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‘Cruise’ (review)

Produced by Holly Brown, Alex Garcia,
Scott LaStaiti, Laura Walker

Written and Directed by Robert D. Siegel
Starring Spencer Boldman, Emily Ratajkowski,
Lucas Salvagno, Noah Robbins, Gino Cafarelli,
Katherine Narducci, Sebastian Maniscalco


The 1980’s, time of big hair, electric pop and the last moments of consistent winning out of the New York Mets.

One of the truly great things about Cruise is the care that was taken in making this film a true period piece. We’ll ignore the fact the late 1980’s qualify for period piece status and revel in the artistry. The cars, clothes and hair are the meat and potatoes, but the music is dessert.

Here is just a taste of the soundtrack:

1. Lisa Lisa and Cult Jam
2. Alisha
3. Pretty Poison
4. Boogie Down Productions
5. Stacey Q

If that doesn’t whet your appetite for some 1980’s nostalgia I don’t know what will.

The plot is pretty standard. Rich Jewish girl from Great Neck (Emily Ratajkowski) winds up dating with an Italian boy from the other side of the tracks (Spencer Boldman) and over the course of the summer they have to decide if it is something real or just a summer fling.

Something interesting happened to me while watching this.

Emily Ratajkowski managed to exemplify my entire late teens/early 20s experience being rejected by women. When she first meets Spencer Boldman she is dressed as your stereotypical Long Island guidette with huge hair and tight pants. When you see her later on dressed in her normal day to day garb she’s the Ivy League Jewish girl from Great Neck. The costuming is perfect and had the added benefit of reminding me that neither group of women were particularly interested in dating me… at all.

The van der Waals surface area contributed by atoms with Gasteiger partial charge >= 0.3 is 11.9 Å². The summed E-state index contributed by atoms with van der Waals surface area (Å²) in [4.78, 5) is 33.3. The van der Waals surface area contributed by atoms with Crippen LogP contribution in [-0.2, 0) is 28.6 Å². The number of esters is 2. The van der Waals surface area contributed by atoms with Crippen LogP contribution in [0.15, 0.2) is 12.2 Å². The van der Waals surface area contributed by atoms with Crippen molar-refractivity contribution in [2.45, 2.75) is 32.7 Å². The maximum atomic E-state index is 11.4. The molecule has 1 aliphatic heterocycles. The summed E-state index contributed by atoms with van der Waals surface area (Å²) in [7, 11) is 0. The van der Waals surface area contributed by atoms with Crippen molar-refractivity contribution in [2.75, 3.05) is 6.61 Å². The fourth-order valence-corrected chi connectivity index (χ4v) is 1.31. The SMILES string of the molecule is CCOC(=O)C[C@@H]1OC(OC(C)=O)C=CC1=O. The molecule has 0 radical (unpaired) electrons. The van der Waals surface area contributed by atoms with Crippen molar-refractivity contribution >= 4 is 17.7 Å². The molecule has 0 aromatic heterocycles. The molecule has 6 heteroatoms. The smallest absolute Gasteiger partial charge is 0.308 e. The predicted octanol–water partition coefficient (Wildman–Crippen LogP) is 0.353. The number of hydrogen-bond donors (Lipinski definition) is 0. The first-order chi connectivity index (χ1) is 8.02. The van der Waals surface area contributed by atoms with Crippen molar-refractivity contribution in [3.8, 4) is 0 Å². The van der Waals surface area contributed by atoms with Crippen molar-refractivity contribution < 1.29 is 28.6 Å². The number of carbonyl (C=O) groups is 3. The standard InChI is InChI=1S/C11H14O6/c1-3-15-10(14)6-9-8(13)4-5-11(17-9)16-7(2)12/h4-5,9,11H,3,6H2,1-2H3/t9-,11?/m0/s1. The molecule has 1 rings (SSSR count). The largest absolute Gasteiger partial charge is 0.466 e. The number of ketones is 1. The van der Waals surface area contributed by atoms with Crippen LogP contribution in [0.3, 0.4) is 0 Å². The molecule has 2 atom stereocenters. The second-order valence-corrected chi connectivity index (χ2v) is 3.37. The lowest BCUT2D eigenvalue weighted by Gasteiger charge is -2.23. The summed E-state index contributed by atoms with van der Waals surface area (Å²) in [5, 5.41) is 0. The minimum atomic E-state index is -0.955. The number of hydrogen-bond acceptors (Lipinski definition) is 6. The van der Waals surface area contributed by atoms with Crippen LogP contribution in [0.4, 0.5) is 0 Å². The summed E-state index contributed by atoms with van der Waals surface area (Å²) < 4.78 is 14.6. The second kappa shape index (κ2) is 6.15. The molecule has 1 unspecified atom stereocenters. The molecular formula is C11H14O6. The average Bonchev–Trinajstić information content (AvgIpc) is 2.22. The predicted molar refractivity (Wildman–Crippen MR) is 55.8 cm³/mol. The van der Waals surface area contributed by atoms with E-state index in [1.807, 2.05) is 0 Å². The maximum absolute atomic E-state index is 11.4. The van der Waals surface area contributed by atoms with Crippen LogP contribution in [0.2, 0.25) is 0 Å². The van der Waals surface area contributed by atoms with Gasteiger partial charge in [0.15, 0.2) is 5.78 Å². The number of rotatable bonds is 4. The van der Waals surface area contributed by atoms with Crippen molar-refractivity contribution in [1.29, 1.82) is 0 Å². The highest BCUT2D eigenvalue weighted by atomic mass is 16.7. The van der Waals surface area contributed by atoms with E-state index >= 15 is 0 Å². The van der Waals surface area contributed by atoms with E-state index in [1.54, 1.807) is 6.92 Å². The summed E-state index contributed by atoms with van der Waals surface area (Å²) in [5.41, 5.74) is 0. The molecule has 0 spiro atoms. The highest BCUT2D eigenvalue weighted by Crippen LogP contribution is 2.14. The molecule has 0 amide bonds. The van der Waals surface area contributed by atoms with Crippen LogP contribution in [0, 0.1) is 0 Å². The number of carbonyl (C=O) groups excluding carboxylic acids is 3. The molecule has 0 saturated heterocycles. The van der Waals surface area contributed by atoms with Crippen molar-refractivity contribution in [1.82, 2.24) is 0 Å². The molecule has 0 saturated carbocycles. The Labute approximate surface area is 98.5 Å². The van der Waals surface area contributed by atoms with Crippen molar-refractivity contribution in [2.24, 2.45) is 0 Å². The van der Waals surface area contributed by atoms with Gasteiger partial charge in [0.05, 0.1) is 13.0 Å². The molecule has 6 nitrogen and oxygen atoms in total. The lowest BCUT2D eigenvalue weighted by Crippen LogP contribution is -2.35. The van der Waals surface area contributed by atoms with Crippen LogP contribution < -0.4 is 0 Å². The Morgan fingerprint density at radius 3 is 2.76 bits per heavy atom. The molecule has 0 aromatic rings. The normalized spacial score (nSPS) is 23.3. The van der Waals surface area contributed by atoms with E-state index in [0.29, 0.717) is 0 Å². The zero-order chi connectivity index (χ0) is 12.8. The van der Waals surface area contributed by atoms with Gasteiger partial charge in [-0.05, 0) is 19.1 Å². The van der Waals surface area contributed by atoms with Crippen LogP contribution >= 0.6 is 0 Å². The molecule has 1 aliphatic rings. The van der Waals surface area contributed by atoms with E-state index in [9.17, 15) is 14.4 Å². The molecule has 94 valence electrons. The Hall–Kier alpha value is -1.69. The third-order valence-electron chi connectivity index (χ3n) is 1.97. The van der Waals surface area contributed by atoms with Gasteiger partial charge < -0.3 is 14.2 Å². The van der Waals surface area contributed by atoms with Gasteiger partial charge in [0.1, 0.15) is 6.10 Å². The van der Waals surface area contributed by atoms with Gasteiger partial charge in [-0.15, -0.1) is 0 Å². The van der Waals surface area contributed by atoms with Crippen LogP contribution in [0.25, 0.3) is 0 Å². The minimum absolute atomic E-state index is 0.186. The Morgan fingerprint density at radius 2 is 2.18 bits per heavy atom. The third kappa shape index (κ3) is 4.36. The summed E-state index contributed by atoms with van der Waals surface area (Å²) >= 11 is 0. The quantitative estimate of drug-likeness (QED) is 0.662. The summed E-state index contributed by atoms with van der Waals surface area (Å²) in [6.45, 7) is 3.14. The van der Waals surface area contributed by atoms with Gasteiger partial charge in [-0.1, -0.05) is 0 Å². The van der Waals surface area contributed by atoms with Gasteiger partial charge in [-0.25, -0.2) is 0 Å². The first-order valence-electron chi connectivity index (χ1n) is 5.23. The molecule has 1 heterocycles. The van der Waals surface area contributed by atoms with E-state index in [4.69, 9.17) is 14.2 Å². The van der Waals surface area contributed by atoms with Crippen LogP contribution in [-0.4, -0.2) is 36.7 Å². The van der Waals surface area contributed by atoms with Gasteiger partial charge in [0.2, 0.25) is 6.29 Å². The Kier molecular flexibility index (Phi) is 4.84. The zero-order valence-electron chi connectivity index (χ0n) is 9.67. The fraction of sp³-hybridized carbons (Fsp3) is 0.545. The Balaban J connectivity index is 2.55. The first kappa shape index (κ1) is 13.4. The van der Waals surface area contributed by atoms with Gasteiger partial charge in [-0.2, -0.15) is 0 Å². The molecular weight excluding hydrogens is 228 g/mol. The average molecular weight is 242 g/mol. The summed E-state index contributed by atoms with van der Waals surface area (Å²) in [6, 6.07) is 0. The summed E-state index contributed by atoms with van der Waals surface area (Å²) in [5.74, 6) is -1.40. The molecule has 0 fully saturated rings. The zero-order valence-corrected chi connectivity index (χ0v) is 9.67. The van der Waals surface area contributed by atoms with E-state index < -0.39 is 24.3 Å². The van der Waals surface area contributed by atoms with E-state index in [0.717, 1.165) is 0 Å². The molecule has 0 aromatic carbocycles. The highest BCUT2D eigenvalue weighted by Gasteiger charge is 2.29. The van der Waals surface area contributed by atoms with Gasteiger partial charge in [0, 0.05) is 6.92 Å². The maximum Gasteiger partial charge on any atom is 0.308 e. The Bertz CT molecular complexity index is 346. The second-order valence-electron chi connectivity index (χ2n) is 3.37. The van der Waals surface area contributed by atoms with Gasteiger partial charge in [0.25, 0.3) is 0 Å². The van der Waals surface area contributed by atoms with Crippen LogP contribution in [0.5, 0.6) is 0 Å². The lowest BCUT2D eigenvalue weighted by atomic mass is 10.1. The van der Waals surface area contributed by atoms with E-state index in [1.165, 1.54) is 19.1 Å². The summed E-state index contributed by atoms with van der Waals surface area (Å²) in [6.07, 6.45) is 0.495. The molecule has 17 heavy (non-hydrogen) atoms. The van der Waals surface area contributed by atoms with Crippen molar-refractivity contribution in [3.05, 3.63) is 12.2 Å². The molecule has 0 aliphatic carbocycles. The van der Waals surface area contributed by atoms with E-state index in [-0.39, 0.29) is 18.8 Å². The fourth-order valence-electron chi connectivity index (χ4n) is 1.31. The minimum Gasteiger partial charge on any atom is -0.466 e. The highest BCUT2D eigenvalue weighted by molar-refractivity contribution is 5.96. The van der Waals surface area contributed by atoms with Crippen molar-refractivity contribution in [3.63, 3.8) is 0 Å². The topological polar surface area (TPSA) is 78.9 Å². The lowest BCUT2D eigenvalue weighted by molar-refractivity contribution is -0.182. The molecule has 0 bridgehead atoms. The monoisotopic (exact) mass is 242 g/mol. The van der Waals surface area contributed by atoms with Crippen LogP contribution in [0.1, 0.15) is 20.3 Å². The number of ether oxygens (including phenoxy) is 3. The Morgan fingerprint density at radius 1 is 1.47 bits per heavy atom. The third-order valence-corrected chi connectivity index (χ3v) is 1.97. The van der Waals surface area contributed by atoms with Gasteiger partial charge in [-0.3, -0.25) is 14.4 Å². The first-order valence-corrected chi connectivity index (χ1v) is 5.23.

We find a lot of standard themes in this film and while it might sound like I am calling it cliché it really isn’t.

Ratajkowski’s character is well read and has experienced travel and Manhattan and it gives her a broader perspective on the world. She shares some of that perspective with small time criminal Boldman and he begins to realize his narrow experience of stealing car radios and street racing might be limiting his potential. They are both strikingly beautiful people and their performances are generally good. Ratajkowski is more natural handling the Long Island accent while Boldman seemed to be concentrating on his dialogue at times. He reminded me a lot of a young Matt Dillon.

Almost none of the supporting cast is on the screen long enough to matter, save Lucas Salvagno as Boldman’s best friend who exhibits some fear at his friend falling for a girl from a rich Jewish family. The dynamic between the friends is unforced and well written. Salvagno delivers on the small role, helping to move the plot, planting seeds of doubt in his friend’s mind and creating some friction with Ratajkowski.

Writer/director Robert Siegel can write. If you haven’t seen The Wrestler or The Founder I strongly urge you to watch them. They are excellent.

Cruise is a fun film, but it isn’t an excellent film. T

he story gets very strange in the third act, taking the focus away from the couple and artificially creating some drama that was really unnecessary. Siegel takes the viewer to a cross roads with the characters and rather than moving the interpersonal story forward we find ourselves on an odd detour with more small time Long Island thugs led by Sebastian Maniscalco. Which led me to say out loud, “Is that Sebastian Maniscalco, why?” That’s never good.

Cruise is definitely worth seeing for the 1980’s nostalgia alone. Boldman and Ratajkowski bring a lot to the screen and have real chemistry. They are an enjoyable couple and I couldn’t help but root for them. The rest of the film is strong enough that I am willing to overlook the third act detour and the writing is generally excellent, which isn’t a huge surprise considering Robert Siegel’s pedigree.

Also, Stacey Q… 2 of Hearts baby!

3.5 out of 5 stars


Cruise arrives in theaters & On Demand September 28th


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